These entry-level programs provide a good introduction to OCR and will be sufficient for most users’ needs. Those that decide they need more advanced features – such as greater accuracy and ease of use, the ability to retain page layouts, OCR proof-reading, integration with leading word processors etc. – are generally afforded the opportunity to upgrade to a full version of the product.
Make sure the scanner is powered on and restart Windows to complete the driver installation. You can then confirm that the driver software has been properly installed via Device Manager. Access this via Windows 98 by going Start > Settings > Control Panel > System > Device Manager. For Windows XP, right-click My Computer and click on Properties, Hardware and Device Manager.
You should see an entry for your host adapter under Imaging Device.
In the event of any problems, it’s always worth trying updating the drivers to the latest available version.
Provided you know the manufacturer and model number of your scanner, a specialist driver site, such as missingdrivers.com can help you do this.
Go to the Scanners category and select Umax.
This will lead you to the relevant page on Umax’s site.
Select your model number and the appropriate operating system version, and if you’re lucky you’ll get a link from which you can download the latest available driver.
There have been seven generations of SCSI since the first true SCSI interface standard was approved by ANSI in 1986. During that time the protocol has evolved from an 8-bit, single-ended interface transferring data at 5 MBps to a 16-bit, differential interface transferring data at 320 MBps:
|Version||Max. Bus Speed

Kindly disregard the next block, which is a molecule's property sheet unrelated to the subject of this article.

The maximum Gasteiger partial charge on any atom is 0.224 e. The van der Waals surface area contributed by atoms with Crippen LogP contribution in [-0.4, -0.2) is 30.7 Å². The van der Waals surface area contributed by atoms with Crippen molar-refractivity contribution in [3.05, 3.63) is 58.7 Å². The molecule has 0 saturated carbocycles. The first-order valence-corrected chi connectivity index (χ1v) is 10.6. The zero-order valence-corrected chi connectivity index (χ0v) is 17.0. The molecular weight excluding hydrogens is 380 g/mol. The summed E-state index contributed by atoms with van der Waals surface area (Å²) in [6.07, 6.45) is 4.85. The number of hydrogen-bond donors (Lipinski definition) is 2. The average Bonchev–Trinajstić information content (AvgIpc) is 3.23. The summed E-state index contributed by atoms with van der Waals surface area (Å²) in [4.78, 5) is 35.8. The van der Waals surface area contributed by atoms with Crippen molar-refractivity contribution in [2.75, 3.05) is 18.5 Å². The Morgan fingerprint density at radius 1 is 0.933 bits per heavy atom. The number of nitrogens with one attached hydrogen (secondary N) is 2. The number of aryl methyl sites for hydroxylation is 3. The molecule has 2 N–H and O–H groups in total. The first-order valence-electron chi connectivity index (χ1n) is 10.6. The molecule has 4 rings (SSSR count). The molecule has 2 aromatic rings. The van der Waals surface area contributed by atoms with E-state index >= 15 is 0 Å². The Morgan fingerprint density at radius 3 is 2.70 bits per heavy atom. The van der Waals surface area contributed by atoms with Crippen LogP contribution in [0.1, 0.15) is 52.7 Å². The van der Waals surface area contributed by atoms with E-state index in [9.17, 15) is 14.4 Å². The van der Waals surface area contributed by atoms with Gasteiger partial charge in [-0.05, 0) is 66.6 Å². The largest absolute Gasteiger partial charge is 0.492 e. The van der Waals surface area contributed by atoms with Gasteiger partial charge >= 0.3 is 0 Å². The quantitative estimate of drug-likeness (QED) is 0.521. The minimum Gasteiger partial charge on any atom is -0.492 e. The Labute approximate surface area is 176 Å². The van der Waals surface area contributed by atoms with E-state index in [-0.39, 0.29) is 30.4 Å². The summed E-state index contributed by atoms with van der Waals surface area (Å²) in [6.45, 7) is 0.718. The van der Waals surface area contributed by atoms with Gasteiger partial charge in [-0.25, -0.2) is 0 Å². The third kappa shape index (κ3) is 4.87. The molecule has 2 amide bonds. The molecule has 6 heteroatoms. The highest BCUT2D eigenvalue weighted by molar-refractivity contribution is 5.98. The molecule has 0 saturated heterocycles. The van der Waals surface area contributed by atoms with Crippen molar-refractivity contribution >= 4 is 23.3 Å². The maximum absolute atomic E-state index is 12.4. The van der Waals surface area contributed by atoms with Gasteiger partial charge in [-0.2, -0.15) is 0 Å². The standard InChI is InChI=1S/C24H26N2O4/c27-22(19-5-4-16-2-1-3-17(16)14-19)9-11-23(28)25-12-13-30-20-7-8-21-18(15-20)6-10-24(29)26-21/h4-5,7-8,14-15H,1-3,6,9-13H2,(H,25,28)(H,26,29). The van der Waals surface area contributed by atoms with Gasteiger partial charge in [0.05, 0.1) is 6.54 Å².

|Max. Bus Length
|Max. Device Support|
|Fast Wide SCSI||20||16
|Wide Ultra SCSI||40||16||–||–||25||16|
|Wide Ultra SCSI||40||16||1.5||–||–||8|
|Wide Ultra SCSI||40||16||3||–||–||4|
|Ultra2 SCSI||40||8||Not defined for speeds beyond Ultra||12||25||8|
|Wide Ultra2 SCSI||80||16||–||12||25||16|
|Ultra3 SCSI or Ultra160 SCSI||160||16||–||12||Not defined for speeds beyond Ultra2||16|
Throughout that period, the perennial debate has been Which is better, ATA or SCSI?.
Generally, the consensus was that SCSI was technologically superior and more versatile in terms of the number and type – both internal and external – of peripheral supported. However, it was significantly more expensive to implement than the rival ATA interface and – with it’s proliferation of different versions and issues surrounding signalling methods, addressing, cabling and termination schemes – simply too complicated for the average desktop user.
With the USB2 and FireWire I/O technologies providing an alternative means for users to side-step the limitations of ATA, SCSI’s appeal had been further eroded in recent years, with the result that deployment was increasingly restricted to multiprocessor workstation and server applications. Characterised by multidrive configurations and multithreaded, I/O-intensive operations, these environments typically required massive storage capacity as well as fast time-to-data and high-bandwidth data transfer capabilities.
When motherboards with integrated Serial ATA emerged in the desktop arena in mid-2002 the trend looked set to continue. This first-generation SATA supported for data transfer rates of up to 150 MBps. Subsequent versions of the specification are expected to increase performance to support data transfer rates of 300 MBps and, later, 600 MBps.